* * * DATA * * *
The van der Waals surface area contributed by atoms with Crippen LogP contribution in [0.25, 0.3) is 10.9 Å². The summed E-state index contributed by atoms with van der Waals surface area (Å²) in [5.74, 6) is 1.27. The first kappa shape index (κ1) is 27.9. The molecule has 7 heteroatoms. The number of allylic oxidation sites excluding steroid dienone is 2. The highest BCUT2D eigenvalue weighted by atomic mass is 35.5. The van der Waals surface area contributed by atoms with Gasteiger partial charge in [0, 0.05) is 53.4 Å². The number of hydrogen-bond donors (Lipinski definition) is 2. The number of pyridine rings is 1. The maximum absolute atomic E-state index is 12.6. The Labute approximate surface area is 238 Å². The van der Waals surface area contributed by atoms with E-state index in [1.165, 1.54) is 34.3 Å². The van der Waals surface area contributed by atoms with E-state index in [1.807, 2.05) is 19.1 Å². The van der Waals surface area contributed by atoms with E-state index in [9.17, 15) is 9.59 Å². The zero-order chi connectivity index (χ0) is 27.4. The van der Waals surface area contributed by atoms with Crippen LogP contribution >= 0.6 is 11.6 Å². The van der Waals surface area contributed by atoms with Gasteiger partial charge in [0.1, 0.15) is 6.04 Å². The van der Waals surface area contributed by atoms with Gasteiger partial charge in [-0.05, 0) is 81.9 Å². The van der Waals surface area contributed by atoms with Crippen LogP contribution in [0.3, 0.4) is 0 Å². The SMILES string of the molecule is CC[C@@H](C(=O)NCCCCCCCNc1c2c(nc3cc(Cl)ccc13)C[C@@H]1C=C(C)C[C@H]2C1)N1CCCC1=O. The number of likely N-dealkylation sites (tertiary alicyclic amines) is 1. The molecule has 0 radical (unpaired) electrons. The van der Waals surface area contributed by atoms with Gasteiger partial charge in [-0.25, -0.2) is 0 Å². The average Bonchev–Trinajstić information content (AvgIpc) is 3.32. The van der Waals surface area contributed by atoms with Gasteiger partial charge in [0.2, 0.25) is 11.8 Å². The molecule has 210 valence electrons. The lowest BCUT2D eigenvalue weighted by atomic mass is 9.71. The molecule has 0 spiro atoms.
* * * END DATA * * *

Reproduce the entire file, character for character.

The van der Waals surface area contributed by atoms with Crippen LogP contribution in [0.25, 0.3) is 10.9 Å². The summed E-state index contributed by atoms with van der Waals surface area (Å²) in [5.74, 6) is 1.27. The first kappa shape index (κ1) is 27.9. The molecule has 7 heteroatoms. The number of allylic oxidation sites excluding steroid dienone is 2. The highest BCUT2D eigenvalue weighted by atomic mass is 35.5. The van der Waals surface area contributed by atoms with Gasteiger partial charge in [0, 0.05) is 53.4 Å². The number of hydrogen-bond donors (Lipinski definition) is 2. The number of pyridine rings is 1. The maximum absolute atomic E-state index is 12.6. The Labute approximate surface area is 238 Å². The van der Waals surface area contributed by atoms with E-state index in [1.165, 1.54) is 34.3 Å². The van der Waals surface area contributed by atoms with E-state index in [1.807, 2.05) is 19.1 Å². The van der Waals surface area contributed by atoms with E-state index in [9.17, 15) is 9.59 Å². The zero-order chi connectivity index (χ0) is 27.4. The van der Waals surface area contributed by atoms with Crippen LogP contribution >= 0.6 is 11.6 Å². The van der Waals surface area contributed by atoms with Gasteiger partial charge in [0.1, 0.15) is 6.04 Å². The van der Waals surface area contributed by atoms with Gasteiger partial charge in [-0.05, 0) is 81.9 Å². The van der Waals surface area contributed by atoms with Crippen LogP contribution in [0.3, 0.4) is 0 Å². The SMILES string of the molecule is CC[C@@H](C(=O)NCCCCCCCNc1c2c(nc3cc(Cl)ccc13)C[C@@H]1C=C(C)C[C@H]2C1)N1CCCC1=O. The number of likely N-dealkylation sites (tertiary alicyclic amines) is 1. The molecule has 0 radical (unpaired) electrons. The van der Waals surface area contributed by atoms with Gasteiger partial charge in [-0.25, -0.2) is 0 Å². The average Bonchev–Trinajstić information content (AvgIpc) is 3.32. The van der Waals surface area contributed by atoms with Gasteiger partial charge in [0.2, 0.25) is 11.8 Å². The molecule has 210 valence electrons. The lowest BCUT2D eigenvalue weighted by atomic mass is 9.71. The molecule has 0 spiro atoms.